Market analyses on pharmaceutical products, based on in-depth psychology, continue to be of prime importance even in times of “big” or “smart” data. After all, drug prescription and usage is influenced not only by conscious but also by unconscious emotional mechanisms and mental images, which regulate management of the disease, medical treatment and the use of pharmaceutical drugs. Therefore, treatment cultures are a relevant psychological context for pharmaceutical market research.
What are “treatment cultures”?
Treatment cultures are holistic, transpersonal, cultural forms of regulation. They govern the experience and behaviour of all those involved. Doctors, patients and relatives get caught up in this as well as – in a conducive or sometimes obstructive fashion – the health system and medications. The impact of the treatment culture is mostly not even noticed which is why in-depth psychological explorations are necessary.
An example: In the western world, the development of medical procedures may have progressed a long way, but the images, attitudes and therapeutic forms to arise centuries ago still have a strong influence. Take for example the belief in higher (religious) powers that decide on “sick” or “healthy”, or the belief in naturopathy which, despite many critical objections, has regained its appeal.
In our psychological pharmaceutical market research it is regularly shown that treatment cultures, independent of the medical manifestation of a disease, are very frequently also shaped by irrational factors. These have nothing or only little to do with the healing routines specified by evidence-based medicine. By this we mean the psychological dramaturgy accompanying the disease for the patients and doctors.
An example: heart problems lead to the partly suppressed but often vehement fear of having to die. This results in resolutions to change the lifestyle because it is simply a matter of life and death. However, the consequence may be that the patient obediently does a bit more sport and smokes less but at the same time does not abstain from drinking alcohol or regularly eating (too) fatty food.
The doctor plays a decisive role in the treatment culture, which can alternate between different positions depending on the patient’s condition. In heart patients, for instance, the doctor can change between the position as admonisher, educator or saviour in the hour of need, etc. Related recommendations as well as diagnostic and treatment activities likewise change depending on the doctor’s role.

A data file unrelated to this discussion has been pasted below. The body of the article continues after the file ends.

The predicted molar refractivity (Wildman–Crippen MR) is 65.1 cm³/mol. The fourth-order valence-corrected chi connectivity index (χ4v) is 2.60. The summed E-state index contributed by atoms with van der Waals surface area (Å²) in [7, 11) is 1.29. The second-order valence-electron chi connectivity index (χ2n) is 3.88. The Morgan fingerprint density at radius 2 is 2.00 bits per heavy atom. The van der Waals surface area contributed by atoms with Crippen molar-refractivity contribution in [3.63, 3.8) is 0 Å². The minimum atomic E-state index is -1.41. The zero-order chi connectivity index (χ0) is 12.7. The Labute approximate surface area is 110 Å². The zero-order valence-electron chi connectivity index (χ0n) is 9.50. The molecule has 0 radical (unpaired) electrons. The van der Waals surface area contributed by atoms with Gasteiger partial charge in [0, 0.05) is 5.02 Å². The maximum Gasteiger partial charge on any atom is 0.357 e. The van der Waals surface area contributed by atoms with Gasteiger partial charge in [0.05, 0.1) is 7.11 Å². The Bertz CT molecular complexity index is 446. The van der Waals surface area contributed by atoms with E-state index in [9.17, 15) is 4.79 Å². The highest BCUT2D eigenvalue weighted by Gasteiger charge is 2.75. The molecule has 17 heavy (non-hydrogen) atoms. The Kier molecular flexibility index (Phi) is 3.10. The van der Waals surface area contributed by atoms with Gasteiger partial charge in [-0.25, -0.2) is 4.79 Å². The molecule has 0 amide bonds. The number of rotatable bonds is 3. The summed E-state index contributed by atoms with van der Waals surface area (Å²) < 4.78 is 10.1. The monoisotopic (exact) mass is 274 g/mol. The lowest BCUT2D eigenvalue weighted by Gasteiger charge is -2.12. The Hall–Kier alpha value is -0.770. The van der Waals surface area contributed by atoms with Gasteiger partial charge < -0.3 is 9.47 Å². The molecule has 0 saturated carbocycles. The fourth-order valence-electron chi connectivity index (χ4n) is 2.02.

Looking at everyday reality based on a specific group of drugs – here based on the example of lipid-lowering drugs for hypercholesterolemia – it is possible to observe a co-existence of rational medical statutes and unconsciously active images. It is a matter of treating a disease which the patient does not feel but which can hold a high risk of myocardial infarction or stroke. The disease involves many uncertainties for doctor and patient alike.
The image of an “invisible sword of Damocles” hanging over the patient is psychologically active in this case. Whether a disease exists at all and its severity is defined by guidelines for certain lipid levels. Therefore, hypercholesterolemia is initially a “laboratory disease” for many doctors. Lipid-lowering drugs are not taken so the patient feels better but so that laboratory lipid levels are in the target range.
The doctors like to prescribe effective and expensive drugs to those patients who “cooperate”, who keep to the recommended lifestyle changes and who regularly take their medication. In short, unconscious old images of obedience, control and punishment take effect here.
It is first the look through the “in-depth psychological microscope” that allows precisely these complex tensions in dealing with indications and drugs to be identified. In the end, this knowledge is a decisive factor for successful strategic and operational marketing given that, from a psychological perspective, pharmaceutical products have to be regarded as embedded in the treatment culture. Accordingly, a pharmaceutical product is not only distinguished by its actual efficacy but also by the further unconscious, psychological promises it has to meet.
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